It’s interesting – we first spent a huge amount of effort on the algorithm, and deploying the algorithm – it required software to install it on the consumer’s computer, so we refined it for that. As we went out there, interacting with remixers, they were asking us, "This is a neat tool, but we also want you to help us bring new fans to [us]." I was leery of doing any kind of consumer offering or interface, but then we saw the natural links between the original artists and the remixer, and thought we could come up with an elegant way to present this data we’re collecting. With Legitmix, the remixer has to identify the sources they sample, so we essentially have the link between their work and the original work, and we try to expose that through what we call Discovery.
Were remixers leery at first?
No. There are some people who just don’t like to disclose their samples, but that’s not the feeling I got. Most remixers have huge respect for the artists they sample. It’s not that they want to rip them off. They want to make sure they benefit. The thing they like about Legitmix is that they can credit, in a tangible way, and also benefit the artists they sample. I’ve discovered in this space that respect is a very important thing. Legitmix tangibly allows them to show that respect.
This culture never had a way to monetize this work through sales. Their work has been mostly promotional. The idea was, "This will get people out to shows and buy merch." Our feeling is, to put it in context, that the sale of music is a small portion of an artist’s revenue. We don’t give anybody illusions that they’ll become millionaires off selling their work. Our goal is to allow remixers to enjoy the same percentage of revenue as a standard musician. I believe the Future of Music Coalition did a study – it’s five, six percent for the average musician. Of course, the more popular you get, the higher the percentages. That’s our ambition – to put them on equal footing with original artists.
Does iTunes have an active role?
Not an active role. We make use of their links for users to purchase original tracks. You can’t recreate the remix of sample-based work without owning the original tracks. We search the consumer’s computer to see if they have the track required. If not, we send them to iTunes to purchase it. iTunes is the most common place people buy music, and its geographic support is great. So it was a natural fit for us.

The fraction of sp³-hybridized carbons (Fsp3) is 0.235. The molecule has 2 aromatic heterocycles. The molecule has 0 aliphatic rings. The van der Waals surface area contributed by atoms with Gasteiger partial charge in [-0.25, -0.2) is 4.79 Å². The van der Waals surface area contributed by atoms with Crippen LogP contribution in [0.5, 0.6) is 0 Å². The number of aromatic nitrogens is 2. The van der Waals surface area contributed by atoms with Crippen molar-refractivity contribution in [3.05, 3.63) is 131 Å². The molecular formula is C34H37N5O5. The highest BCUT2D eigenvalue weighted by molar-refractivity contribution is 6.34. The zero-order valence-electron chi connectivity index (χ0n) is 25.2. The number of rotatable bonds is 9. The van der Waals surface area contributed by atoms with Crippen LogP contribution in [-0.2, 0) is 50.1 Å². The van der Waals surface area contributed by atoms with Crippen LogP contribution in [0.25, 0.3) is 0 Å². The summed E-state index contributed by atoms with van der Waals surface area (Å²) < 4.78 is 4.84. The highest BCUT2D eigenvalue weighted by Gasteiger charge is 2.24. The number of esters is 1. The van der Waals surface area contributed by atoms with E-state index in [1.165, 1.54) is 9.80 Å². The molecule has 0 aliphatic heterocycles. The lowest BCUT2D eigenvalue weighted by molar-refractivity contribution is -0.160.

Will Legitmix be linking to other sites? Is that something you plan?
Yes, as demand goes. We’re just starting out. If a catalog of music is not on iTunes, we can make links to other sites. There’s no technical limitation; why not?
How tongue-in-cheek is the idea of being the Google of remixes?
To me, Google presents information in an efficient manner. That’s what we’re trying to do with Discovery. Let’s say you’re a working DJ and have to perform a set, and you’re looking for a good, specific remix of a song, your options are quite limited right now. Going through SoundCloud is a difficult experience, [trying] to hone in on given content. Our thinking was, by presenting this in an efficient way – "I’m looking for moombahton remixes of a given artist; here are the options" – it would make it more efficient to find and purchase this content. In the end, iTunes’ success was that it gave people a convenient way to choose between [legitimacy] and piracy. They went for convenience. We have to do the same. Right now everything is obtained in a way that doesn’t benefit the remixer or the original artist.
Someone less familiar with DJ culture might want to know: Why not just play the original? Why do you need a remix?
Everyone wants to be different. That’s what I find with the move toward things like Spotify – everyone has access to the same music. It’s lost its cachet in some ways. What DJs do is reinterpret, contextualize – given the region or event – music that they customize, to make you feel special again. I think that’s a pretty general feeling among people when they’re having a party or want to enjoy something they’ve heard on the radio many times before, in a slightly different way. That’s what remix culture allows you to do.
When did Legitmix move to Brooklyn? Did you start it there?
It began in Ottawa, Canada. I’m from Ottawa. A year or two into it we said, "We ought to go to New York and be with the culture and get feedback." That’s been very useful for us. It shaped our thinking, which led into what we did with Discovery, and interacted with as many people as we could bear. The development team is in Ottawa, and the interaction team is in New York. We have an effort to go to remixers with followings and large catalogs and encourage them to [join] us. We’re meeting people, explaining our mission, getting people on board. This is a new concept. It takes understanding and bringing a lot of people on board; that you have to do face-to-face.